Drug repositioning—also known as repurposing or reprofiling—seeks to put that activity to work in therapeutic ways, which is something doctors do every day in clinical practice when they prescribe medications off-label—that is, for uses other than those approved by the FDA. Examples include albuterol, a bronchodilator that’s approved for treating asthma but is sometimes prescribed for patients with chronic obstructive pulmonary disease, and the anticonvulsant gabapentin, which is often prescribed for pain. Widely accepted in medical practice, off-label prescribing is not regulated by the FDA.

But the kind of repositioning gaining momentum is more systematic and may require a nod from the FDA for compounds that haven’t made it through the approval process. Even so, it is often a much faster, cheaper alternative to start-from-scratch development of a drug. “Interest in drug repositioning is growing because of the high failure rates and costs of bringing new drugs to market,” says Edward Tobinick, an assistant clinical professor of medicine at UCLA’s David Geffen School of Medicine. Tobinick is studying the effects of the arthritis drug Enbrel (etanercept) in patients with Alzheimer’s disease and other conditions.

Recycling existing medications seems like a concept tailor-made for today’s challenging economic climate, and focused efforts to find multiskilled drugs have begun to produce some unlikely linkages. There are antibiotics that may one day be used to treat neurological diseases and autoimmune disorders, heart and antifungal medications that show promise as cancer fighters, and failed ulcer drugs that could prove useful in treating type 2 diabetes. Yet while efforts in universities, clinical practices and the pharmaceutical industry are growing, several obstacles remain before drug repositioning can become a steady, mainstream source of new medications.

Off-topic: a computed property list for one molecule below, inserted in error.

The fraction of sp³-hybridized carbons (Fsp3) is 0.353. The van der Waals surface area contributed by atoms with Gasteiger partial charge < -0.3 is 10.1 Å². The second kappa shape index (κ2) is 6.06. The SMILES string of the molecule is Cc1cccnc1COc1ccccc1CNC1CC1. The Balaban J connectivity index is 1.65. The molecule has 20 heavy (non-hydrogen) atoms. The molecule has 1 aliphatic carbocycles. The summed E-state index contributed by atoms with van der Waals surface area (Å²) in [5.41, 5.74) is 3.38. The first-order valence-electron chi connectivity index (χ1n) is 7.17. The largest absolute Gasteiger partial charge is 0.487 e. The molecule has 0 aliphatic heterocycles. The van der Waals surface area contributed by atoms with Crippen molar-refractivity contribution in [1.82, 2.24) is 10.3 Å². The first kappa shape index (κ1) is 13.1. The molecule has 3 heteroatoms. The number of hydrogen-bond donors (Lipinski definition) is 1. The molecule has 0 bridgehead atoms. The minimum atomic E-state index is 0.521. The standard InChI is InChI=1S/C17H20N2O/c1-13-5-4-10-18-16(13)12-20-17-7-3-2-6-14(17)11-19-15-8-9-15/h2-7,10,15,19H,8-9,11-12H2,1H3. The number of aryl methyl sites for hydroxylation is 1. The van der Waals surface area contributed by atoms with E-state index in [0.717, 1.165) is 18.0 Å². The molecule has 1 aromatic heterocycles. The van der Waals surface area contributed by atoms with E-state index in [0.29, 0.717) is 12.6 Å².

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New Uses for Old Drugs

Often, drugs that treat more than one condition do so by acting on the same biological pathway, or target.


1. “New Uses for Old Drugs,” by Curtis R. Chong and David J. Sullivan Jr., Nature, August 2007. The authors make a passionate case in favor of drug repositioning, particularly for increasing the availability of affordable medications in the developing world.

2. “The Value of Drug Repositioning in the Current Pharmaceutical Market,” by Edward L. Tobinick, Drug News and Perspectives, March 2009. Tobinick presents drug repositioning as an important alternative approach to discovering new therapies in a difficult economic climate.

3. “The Year’s New Drugs & Biologics—2008,” Drug News and Perspectives, January/February 2009. An in-depth report on the 31 new chemical entities and biologics introduced last year shows that nearly 40% weren’t new at all, but rather repurposed or reformulated.